Authorities seize a new skin care drug being marketed without approval from the Food and Drug Administration. The FDA says U.S. Marshalls seized the drug from Crescendo Therapeutics LLC, a California based company that has continued to market the unapproved drug despite repeated warnings. The prescription drug, HybriSil, was being marketed as a topical gel, to treat scars and skin disorders.
Evidently, this is not the first time the company has had problems with the government agency.
- In April 2011 the FDA discovered the drug company marketing the cream without FDA approval.
- Seven months later, in November 2011, The FDA warned Crescendo Therapeutics, they could not continue to market HybriSil as ‘safe and effective’.
- On January 3, 2012, Crescendo submitted an application to the FDA to market HybriSil for investigational use only.
- However, another inspection in January 20l2 revealed that Crescendo continued to distribute HybriSil for non-investigational purposes.
Patients should discontinue use of HybriSil
As of yet, the FDA has not received any reports of adverse reactions from the drug. If you happen to be a patient who is using HybriSil, you should discontinue use immediately. Dr. Dan Del Vecchio, a board certified plastic surgeon in says, “there are alternative drugs on the market that are FDA approved and work well on scars and skin disorders.” Another board certified plastic surgeon from Dallas, William P. Adams Jr MD, adds “The scientifically proven scar therapy products are silicone gel sheets and topical silicone gels. It is unfortunate that this company chose to promote an non-FDA approved product to surgeons as well as recommended primary use of a steroid for scar therapy, a practice that few would agree with.” For more information on approved topical scar therapy gels containing steroid see a recent PSC mediawire from March 2012.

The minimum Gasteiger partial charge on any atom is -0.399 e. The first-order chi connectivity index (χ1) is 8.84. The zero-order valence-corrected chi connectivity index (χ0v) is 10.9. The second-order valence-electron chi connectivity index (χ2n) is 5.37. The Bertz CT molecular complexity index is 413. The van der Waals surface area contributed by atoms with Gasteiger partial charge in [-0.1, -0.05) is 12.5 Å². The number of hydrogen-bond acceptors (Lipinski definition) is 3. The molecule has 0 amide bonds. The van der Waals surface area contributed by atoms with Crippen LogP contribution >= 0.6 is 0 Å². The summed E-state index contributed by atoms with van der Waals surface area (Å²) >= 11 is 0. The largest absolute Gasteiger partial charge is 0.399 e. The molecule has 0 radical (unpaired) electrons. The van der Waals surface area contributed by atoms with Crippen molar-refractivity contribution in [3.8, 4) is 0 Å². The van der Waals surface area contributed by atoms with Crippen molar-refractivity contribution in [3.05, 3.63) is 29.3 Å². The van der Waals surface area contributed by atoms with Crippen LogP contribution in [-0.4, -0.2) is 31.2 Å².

How does the consumer know if a drug is safe?
Dara A. Corrigan, the FDA’s associate commissioner for regulatory affairs says “The FDA continues to be committed to protecting consumers against new drug products marketed without FDA approval.”
Dr. Peter Fodor, a board certified plastic surgeon in Beverly Hills says, “It is best for patients, considering today’s ease of gathering information to do some research. As a source they can talk to pharmacists, check the internet and of course, talk to the physician who prescribed or suggested it.”
“The best way to feel assured if a drug is safe is to have it prescribed by a physician you trust,” says Del Vecchio. He says another benchmark would be to see how long the drug has been on the market and a third way is to look on-line to see if the FDA has issued any warning letters that are related to the drug.
The FDA advises the public and physicians to report any problems from the drug by calling 800-FDA-1088, or by logging on to: www.fda.gov/medwatch/report.htm.